Dear Abby: I reconnected with an old flame, “Ollie,” eight years ago. We would see each other and catch up during a weekly event he hosted. We’re both married with kids. We kept it non-physical but connected emotionally. We chatted every day and confessed our attraction to each other while still not engaging in anything more than our weekly encounters among friends.
People often assumed we were husband and wife. At the time, I was going through a horrible period in my marriage. My husband, “Pete,” was emotionally abusive and one night even threatened to kill me. Pete and I went to couples counseling, and I went to counseling on my own.
During the first five years of reconnecting with Ollie, he was supportive, accepting and very kind. I fell in love with him, and he with me. We had one quick hug before I left for the holidays. When I returned, we had an intimate kiss. Then COVID hit. Obviously, there was no physical contact after that kiss, but we still talk nearly every day. We have seen each other at business functions among friends twice in three months.
Pete has actually changed and has apologized for how he treated me. We got along nicely during the quarantine. I am just no longer attracted to him. I no longer trust him. He knows nothing of my friendship with Ollie. I also don’t think Ollie will ever give in to his feelings for me. What can I do?
— Confounded in Iowa
Dear Confounded: Go back to your counselor. You have some heavy decisions to make about how you want to live the rest of your life. Remove Ollie from the equation and ask yourself if you really want to stay married to someone to whom you are no longer attracted and no longer completely trust.
Some people are so fearful of the prospect of being alone that they stay in empty or abusive relationships. Figure out whether you have the strength to go it alone, and you will have the answer to your question.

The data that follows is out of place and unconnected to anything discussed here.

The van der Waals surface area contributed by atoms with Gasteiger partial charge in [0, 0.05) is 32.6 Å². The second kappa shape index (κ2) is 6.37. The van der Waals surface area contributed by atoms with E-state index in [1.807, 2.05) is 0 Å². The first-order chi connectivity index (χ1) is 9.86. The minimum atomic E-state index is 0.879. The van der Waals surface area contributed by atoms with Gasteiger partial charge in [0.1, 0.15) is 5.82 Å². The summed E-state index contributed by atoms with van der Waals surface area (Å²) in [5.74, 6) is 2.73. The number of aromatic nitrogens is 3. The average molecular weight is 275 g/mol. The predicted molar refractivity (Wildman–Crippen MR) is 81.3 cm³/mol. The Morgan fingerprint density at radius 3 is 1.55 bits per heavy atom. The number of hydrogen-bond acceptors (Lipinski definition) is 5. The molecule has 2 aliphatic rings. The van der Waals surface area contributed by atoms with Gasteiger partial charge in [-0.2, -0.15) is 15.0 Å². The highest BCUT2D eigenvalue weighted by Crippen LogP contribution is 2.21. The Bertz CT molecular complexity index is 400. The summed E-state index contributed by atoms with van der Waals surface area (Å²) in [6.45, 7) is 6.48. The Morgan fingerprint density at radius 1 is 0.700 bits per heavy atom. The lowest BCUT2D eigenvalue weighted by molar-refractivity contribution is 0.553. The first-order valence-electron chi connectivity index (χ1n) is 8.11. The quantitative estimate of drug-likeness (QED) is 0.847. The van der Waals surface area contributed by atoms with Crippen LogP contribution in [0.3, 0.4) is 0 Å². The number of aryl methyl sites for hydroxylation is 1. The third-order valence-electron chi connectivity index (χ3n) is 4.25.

Dear Abby: I live in an over-55 condominium community in Florida. Overall, it’s calm and quiet, which is why I moved here. My favorite pastime and form of exercise is to go to the pool. However, some neighbors think nothing of playing their music loudly in the pool area.
I would never subject anyone else to my taste in music in such a public arena, and I can’t understand why they think they have the right to inflict it on other people without asking. I have spoken to them politely and asked that they refrain, but they continue to do exactly as they want. Any suggestions?
— Desperately Seeking Peace and Quiet
Dear Desperately: Because you have spoken to the neighbors about this with no success, I will offer some suggestions. The first would be to bring this to the attention of the manager and the board of directors of your condominium association. Consideration for others should not need to be written into the bylaws, but the sad reality is that sometimes it does.
Another solution could be as simple as the music lovers wearing ear buds to enjoy their music without bothering others. However, if that doesn’t solve the problem, you may have to invest in noise-canceling headphones for yourself.
Dear Abby is written by Abigail Van Buren, also known as Jeanne Phillips, and was founded by her mother, Pauline Phillips. Contact Dear Abby at DearAbby.com.
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